NEW DELHI: Indian tax authorities raided the BBC‘s offices in New Delhi and Mumbai on Tuesday, weeks after the broadcaster aired a documentary critical of Prime Minister Narendra Modi’s actions in the Gujarat riots.
Police sealed off the New Delhi office, which occupies two floors, and half a dozen officers were stationed outside to prevent people from entering or leaving.
Press freedom in the world’s biggest democracy has suffered during Modi’s tenure, rights activists say, and the country’s opposition parties along with journalists described the move as vindictive and as an expression of undeclared emergency. The raids have raised fears of censorship in India.
A BBC spokesperson told CNN that the organisation was “fully cooperating” with authorities. “We hope to have this situation resolved as soon as possible,” the spokesperson said.
The two-part documentary “India: The Modi Question”, aired by BBC, criticised Modi, the then-chief minister of the western state of Gujarat in 2002, alleging that the Hindu nationalist CM ordered police to turn a blind eye to the violence that left more than 1,000 people, mostly Muslims, dead.
Broadcaster says it’s ‘fully cooperating’ with Indian authorities
At least 220 more went missing, almost 1,000 women were widowed, while more than 600 children were left orphaned, according to government figures.
The BBC said Jack Straw, who was British foreign secretary in 2002 and features in the documentary, claims Modi had “played a proactive part in pulling back the police and in tacitly encouraging the Hindu extremists”.
India’s government blocked videos and tweets sharing links to the documentary, using emergency powers under its information technology laws.
Government adviser Kanchan Gupta had slammed the documentary as “hostile propaganda and anti-India garbage”.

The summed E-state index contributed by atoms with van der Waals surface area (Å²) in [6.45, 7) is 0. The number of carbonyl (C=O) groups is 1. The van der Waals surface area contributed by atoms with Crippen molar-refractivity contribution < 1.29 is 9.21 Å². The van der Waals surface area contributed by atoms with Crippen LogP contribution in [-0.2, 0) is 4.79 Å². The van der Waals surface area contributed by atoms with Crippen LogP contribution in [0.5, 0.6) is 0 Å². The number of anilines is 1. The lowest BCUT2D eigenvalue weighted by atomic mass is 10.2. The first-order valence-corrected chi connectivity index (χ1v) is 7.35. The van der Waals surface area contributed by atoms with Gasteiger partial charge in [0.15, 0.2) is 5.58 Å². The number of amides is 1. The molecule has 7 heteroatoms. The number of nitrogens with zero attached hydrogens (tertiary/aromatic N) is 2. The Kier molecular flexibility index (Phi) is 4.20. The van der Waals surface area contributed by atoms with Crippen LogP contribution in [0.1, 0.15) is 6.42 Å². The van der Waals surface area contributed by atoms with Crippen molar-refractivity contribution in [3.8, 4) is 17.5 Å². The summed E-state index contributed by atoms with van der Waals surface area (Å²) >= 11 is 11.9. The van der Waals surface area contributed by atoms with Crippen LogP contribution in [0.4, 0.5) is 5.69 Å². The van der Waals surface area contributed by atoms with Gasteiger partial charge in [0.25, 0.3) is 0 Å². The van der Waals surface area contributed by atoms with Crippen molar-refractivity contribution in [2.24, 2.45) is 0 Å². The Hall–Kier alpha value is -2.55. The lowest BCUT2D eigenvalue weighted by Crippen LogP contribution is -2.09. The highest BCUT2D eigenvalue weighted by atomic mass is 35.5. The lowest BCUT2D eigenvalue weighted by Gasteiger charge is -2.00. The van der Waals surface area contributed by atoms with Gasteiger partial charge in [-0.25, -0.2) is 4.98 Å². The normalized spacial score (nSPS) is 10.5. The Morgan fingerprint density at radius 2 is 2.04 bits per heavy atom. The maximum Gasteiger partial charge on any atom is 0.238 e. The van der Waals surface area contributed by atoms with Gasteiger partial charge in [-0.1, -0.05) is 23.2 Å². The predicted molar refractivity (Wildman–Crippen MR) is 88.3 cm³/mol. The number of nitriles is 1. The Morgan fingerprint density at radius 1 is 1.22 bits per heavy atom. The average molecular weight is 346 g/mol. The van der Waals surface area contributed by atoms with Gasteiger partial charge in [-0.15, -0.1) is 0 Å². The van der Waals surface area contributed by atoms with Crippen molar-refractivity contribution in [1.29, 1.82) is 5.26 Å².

University student groups later organised viewings of the documentary despite campus bans, defying government efforts to stop its spread.
Police arrested two dozen students at the prestigious Delhi University after stopping a screening there in late January.
In a statement issued on Tuesday, the Editor’s Guild of India said it was “deeply concerned” by the development. The raids were a “continuation of a trend of using government agencies to intimidate and harass press organisations that are critical of government policies or the ruling establishment,” it said.
Mr Modi has denied accusations that he failed to stop the violence. A special investigation team appointed by India’s Supreme Court in 2012 found no evidence to suggest he was to blame. Critics say the court was misled by a motivated prosecution, which hid facts and crucial evidence.
The pogroms remain one of the darkest chapters in India’s post-independence history, with some victims still awaiting justice.
India has fallen 10 spots to 150 out of 180 countries in the World Press Freedom Index, compiled by Reporters Without Borders, since he took office in 2014.
Published in Dawn, February 15th, 2023